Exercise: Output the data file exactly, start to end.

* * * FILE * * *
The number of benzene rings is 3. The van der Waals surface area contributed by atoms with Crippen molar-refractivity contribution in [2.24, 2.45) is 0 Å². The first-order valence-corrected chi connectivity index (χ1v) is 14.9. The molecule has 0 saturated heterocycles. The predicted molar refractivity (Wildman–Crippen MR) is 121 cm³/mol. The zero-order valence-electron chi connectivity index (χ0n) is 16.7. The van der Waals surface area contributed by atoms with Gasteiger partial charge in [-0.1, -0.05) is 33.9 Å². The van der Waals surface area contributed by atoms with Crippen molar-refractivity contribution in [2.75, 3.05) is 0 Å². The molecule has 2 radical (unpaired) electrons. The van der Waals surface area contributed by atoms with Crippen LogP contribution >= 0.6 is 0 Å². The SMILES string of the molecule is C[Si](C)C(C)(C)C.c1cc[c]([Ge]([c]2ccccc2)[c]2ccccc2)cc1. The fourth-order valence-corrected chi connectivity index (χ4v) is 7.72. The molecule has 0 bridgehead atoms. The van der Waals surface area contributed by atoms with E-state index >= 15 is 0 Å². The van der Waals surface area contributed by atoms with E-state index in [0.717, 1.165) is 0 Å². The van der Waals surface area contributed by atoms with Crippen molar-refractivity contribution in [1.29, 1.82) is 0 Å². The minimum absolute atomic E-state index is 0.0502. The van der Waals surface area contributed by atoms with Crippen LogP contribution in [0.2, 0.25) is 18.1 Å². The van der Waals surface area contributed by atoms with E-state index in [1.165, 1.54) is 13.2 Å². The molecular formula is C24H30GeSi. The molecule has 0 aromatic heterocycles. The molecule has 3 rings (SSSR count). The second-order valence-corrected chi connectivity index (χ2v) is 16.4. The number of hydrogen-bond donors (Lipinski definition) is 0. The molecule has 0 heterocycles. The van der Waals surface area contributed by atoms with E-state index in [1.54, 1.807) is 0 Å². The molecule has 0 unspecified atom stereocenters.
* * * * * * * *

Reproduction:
The number of benzene rings is 3. The van der Waals surface area contributed by atoms with Crippen molar-refractivity contribution in [2.24, 2.45) is 0 Å². The first-order valence-corrected chi connectivity index (χ1v) is 14.9. The molecule has 0 saturated heterocycles. The predicted molar refractivity (Wildman–Crippen MR) is 121 cm³/mol. The zero-order valence-electron chi connectivity index (χ0n) is 16.7. The van der Waals surface area contributed by atoms with Gasteiger partial charge in [-0.1, -0.05) is 33.9 Å². The van der Waals surface area contributed by atoms with Crippen molar-refractivity contribution in [2.75, 3.05) is 0 Å². The molecule has 2 radical (unpaired) electrons. The van der Waals surface area contributed by atoms with Crippen LogP contribution >= 0.6 is 0 Å². The SMILES string of the molecule is C[Si](C)C(C)(C)C.c1cc[c]([Ge]([c]2ccccc2)[c]2ccccc2)cc1. The fourth-order valence-corrected chi connectivity index (χ4v) is 7.72. The molecule has 0 bridgehead atoms. The van der Waals surface area contributed by atoms with E-state index >= 15 is 0 Å². The van der Waals surface area contributed by atoms with E-state index in [0.717, 1.165) is 0 Å². The van der Waals surface area contributed by atoms with Crippen molar-refractivity contribution in [1.29, 1.82) is 0 Å². The minimum absolute atomic E-state index is 0.0502. The van der Waals surface area contributed by atoms with Crippen LogP contribution in [0.2, 0.25) is 18.1 Å². The van der Waals surface area contributed by atoms with E-state index in [1.165, 1.54) is 13.2 Å². The molecular formula is C24H30GeSi. The molecule has 0 aromatic heterocycles. The molecule has 3 rings (SSSR count). The second-order valence-corrected chi connectivity index (χ2v) is 16.4. The number of hydrogen-bond donors (Lipinski definition) is 0. The molecule has 0 heterocycles. The van der Waals surface area contributed by atoms with E-state index in [1.54, 1.807) is 0 Å². The molecule has 0 unspecified atom stereocenters.